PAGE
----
Congress quit writing its own legislation long ago. They sketch in the outlines, and leave it to Executive Branch agencies and regulators to flesh out the specifics. The number of time they handed their legislative responsibilities off to the Dept. of HHS in the Healthcare Bill should be a real eye opener for anyone who actually reads the thing, and that's on top of the 2600+ plus page first installment that the bill itelf represents.

We can elect and boot out our representatives many times over, with nary a disturbance in the force of the career bureaucrats who survive them. That's why government's size and reach keeps growing, no matter which party is at the helm. Judicial remedies can only come into play long after substantive, demonstrable harm has occurred. I've been stunned over the last few years at how often issues of standing have derailed any hope of judicial remediation.

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#16428 - 07/06/11 09:30 PM Re: deadly irony [Re: tacit]
JM Hanes Offline


Registered: 09/03/09
I wasn't really trying to address the question of rights myself, but per the Supreme Court's decision in Kelo a few years ago, you don't actually have any absolute property rights either. You just don't realize it yet. In any case, I was suggesting that the emergency room/expense argument as a standalone metric has almost universal implications.

Quote:
All the things you mention--choices about exercise, choices about food, choices about sex--are different from choices about motorcycle helmets in one important respect.

You do not have a right to ride a motorcycle on a public street.

They are also the same in one key respect: each of them represents potentially unwarranted, theoretically preventable, passalong costs to society as a whole.

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#16507 - 07/13/11 03:31 PM Re: deadly irony [Re: tacit]
MicroMatTech3 Offline


Registered: 08/04/09
Years ago, I rode a fully Campagnolo-euqipped Legnano bicycle in Nova Scotia, carrying 40 pounds of camping equipment, tools, spare parts, and food.

One day, I was climbing a hill as the sun began to set. The drivers of the cars behind me could not see me because the sun was in the driver's eyes. I could barely see where I was going. Noting several cars trying to pass me, I decided to pull over to the shoulder, and let the cars pass. Instead of applying the brakes, I decided to let the bicycle roll to a halt in tall grass growing at the side of the road.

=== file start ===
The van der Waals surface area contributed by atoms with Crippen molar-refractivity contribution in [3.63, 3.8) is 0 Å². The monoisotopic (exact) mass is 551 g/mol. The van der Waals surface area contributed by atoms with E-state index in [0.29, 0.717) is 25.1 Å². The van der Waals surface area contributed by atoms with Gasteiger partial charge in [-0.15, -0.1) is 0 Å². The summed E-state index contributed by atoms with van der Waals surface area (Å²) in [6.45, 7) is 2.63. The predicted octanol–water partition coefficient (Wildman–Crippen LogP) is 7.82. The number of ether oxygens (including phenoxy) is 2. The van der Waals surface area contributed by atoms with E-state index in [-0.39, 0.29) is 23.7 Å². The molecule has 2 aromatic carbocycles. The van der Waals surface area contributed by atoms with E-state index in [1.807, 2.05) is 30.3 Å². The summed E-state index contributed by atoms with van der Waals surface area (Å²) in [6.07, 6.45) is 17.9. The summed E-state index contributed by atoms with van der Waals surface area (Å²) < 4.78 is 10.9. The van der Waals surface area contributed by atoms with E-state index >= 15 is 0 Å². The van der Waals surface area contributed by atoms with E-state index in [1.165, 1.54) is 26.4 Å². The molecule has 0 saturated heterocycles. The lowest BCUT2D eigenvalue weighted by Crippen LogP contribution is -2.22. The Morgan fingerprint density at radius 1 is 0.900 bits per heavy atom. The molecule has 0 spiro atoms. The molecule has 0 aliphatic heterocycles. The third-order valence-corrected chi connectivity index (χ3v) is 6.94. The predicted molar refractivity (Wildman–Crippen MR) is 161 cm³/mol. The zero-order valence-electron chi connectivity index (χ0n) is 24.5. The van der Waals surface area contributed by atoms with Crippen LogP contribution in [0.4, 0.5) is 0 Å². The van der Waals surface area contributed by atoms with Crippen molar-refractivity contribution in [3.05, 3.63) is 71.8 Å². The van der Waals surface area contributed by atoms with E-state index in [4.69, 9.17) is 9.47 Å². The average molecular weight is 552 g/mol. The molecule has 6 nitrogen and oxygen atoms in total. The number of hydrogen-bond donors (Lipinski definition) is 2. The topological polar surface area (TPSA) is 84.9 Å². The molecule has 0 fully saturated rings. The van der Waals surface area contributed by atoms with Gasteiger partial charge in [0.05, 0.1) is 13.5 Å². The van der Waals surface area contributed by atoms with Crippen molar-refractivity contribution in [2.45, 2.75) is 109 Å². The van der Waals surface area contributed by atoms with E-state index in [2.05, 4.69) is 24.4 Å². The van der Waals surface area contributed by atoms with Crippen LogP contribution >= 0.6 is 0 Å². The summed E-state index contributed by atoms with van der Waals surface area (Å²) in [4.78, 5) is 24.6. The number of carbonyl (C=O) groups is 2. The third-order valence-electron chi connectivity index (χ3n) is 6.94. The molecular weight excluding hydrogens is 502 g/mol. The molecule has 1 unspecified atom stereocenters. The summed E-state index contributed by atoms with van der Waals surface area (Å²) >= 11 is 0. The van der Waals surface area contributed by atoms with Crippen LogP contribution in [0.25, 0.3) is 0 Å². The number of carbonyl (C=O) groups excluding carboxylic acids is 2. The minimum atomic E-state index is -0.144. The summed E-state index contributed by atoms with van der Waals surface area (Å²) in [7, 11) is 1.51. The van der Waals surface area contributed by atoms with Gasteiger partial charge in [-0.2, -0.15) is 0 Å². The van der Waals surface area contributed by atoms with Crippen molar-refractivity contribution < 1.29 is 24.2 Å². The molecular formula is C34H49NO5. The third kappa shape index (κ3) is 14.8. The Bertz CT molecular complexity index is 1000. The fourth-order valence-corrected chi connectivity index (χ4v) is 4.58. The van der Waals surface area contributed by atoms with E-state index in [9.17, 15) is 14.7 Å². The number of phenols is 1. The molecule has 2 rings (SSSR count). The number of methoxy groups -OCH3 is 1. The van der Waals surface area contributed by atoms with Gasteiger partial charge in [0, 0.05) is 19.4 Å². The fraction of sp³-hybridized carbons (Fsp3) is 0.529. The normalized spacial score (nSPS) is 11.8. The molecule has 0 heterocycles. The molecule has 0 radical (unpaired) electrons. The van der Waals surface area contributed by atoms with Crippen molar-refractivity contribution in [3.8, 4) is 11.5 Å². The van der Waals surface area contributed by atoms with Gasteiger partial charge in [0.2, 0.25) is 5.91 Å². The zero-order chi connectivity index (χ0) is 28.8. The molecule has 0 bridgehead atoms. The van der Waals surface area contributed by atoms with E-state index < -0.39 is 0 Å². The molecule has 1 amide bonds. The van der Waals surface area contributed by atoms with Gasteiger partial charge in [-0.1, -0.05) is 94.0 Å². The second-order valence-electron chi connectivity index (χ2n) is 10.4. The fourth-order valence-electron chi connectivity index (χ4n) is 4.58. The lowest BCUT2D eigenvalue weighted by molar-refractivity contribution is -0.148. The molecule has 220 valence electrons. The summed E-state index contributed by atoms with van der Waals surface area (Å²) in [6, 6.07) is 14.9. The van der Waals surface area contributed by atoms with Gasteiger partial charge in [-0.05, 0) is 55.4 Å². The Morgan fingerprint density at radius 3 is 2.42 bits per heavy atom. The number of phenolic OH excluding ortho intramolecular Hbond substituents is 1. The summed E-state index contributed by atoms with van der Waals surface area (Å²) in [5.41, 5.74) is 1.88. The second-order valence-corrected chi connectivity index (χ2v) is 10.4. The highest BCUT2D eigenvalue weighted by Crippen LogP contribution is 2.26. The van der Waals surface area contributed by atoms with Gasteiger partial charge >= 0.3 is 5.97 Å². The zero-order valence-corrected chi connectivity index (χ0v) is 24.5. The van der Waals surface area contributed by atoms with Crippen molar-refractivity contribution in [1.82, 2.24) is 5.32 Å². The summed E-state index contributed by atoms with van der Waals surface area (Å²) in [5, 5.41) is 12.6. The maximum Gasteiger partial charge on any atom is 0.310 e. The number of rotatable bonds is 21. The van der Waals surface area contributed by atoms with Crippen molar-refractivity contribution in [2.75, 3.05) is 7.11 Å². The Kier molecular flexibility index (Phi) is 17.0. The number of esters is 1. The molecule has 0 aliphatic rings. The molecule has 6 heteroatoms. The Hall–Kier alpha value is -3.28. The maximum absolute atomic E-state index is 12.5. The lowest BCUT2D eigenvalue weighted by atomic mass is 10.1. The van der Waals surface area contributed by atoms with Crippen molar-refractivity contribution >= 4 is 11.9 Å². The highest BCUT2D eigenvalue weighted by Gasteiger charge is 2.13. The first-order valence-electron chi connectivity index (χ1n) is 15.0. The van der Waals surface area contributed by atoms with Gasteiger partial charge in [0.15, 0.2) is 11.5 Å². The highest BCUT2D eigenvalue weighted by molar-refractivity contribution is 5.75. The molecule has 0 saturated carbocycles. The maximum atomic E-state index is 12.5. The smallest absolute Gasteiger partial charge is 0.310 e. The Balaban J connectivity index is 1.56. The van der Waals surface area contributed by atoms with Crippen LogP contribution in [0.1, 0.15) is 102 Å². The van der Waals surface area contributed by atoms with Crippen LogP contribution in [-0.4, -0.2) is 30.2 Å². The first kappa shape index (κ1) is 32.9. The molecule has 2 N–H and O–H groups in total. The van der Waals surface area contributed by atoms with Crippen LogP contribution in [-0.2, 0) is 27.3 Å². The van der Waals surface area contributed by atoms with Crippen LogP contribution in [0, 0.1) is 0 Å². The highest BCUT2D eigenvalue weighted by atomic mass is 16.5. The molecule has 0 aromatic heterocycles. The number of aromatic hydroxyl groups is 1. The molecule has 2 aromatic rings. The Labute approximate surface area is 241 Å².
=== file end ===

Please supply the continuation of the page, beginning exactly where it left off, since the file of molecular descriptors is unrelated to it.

As I was rolling to a halt, I suddenly found myself in freefall, with the bicycle rotating to put the center of gravity at the botton. It turned out that the grass was growing on the side of a hill, and had hidden the shape of the terrain. I somehow immediately felt assured that I was not going to fall hundreds of feet. Instead, I felt that I should just pay attention to what was happening, and prepare for the landing. I fell about sixteen feet, and when the bicycle made contact with the steep side of the hill at the botton, I did a wheelie for a few feet in more tall grass, and then, my feet still in toe clips and straps, my bicycle and I fell over.

If I had not been wearing one of the very first Mountain Safety Research bicycle helmets, the back of my head would have landed on a very sharp rock, which might have cracked or even penetrated my skull. The helmet had a significant ding in it, but I was not injured. If I had been injured, nobody would have found me at the bottom. I was invisible to anyone driving by.

I had to dig toe holds in soft sand using my Detto Pietro cleated bicycle shoes to reach the road. The shoes were not designed for that purpose. As I dug each hole, I pushed the bicycle up about a foot, and squeezed the brake levers to hold it in place.

I have always wondered what, if anything, was going through the minds of the drivers who saw my front wheel emerge from the tall grass when I finally made it back to the road. My right knee was bleeding, but not badly.

The worst part of the entire experience was my arrival at a campground owned by an American, who required me to fill out forms while mosquitoes feasted on my wound. From that point on, I decided to stay at campgrounds owned by Canadians.

I spent a few hours nursing my wound at Peggy's Cove, and decided that I should wait until next year to tackle the Cabot Trail, with its 4,000 foot hills, which I did. I have been told that Nova Scotia is still as beautiful as it was when I rode my bicycle around it, three summers in a row.

_________________________
MicroMat Inc
Makers of TechTool

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#16514 - 07/14/11 08:23 AM Re: deadly irony [Re: MicroMatTech3]
freelance Offline


Registered: 08/05/09
Loc: London, UK
Ouch! What a story!

There is mayhem in the Tour de France this year. Many scrapes and broken bones, but no head injuries.
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Mac Pro dual-2.4 GHz, 10.13.6, 24 Gb RAM, 250 Gb Samsung EVO SSD/Velocity Solo PCIe card, 2x3Tb Seagate HD, 1x3Tb Hitachi HD, Dell 2408WFP; Canon PIXMA iX6550; CanoScan 8800F; MacBook Air 1.8 Ghz, 8 Gb RAM, 10.14.5, 256 Gb SSD; Vodafone Home Hub/BT Wi-Fi Extender.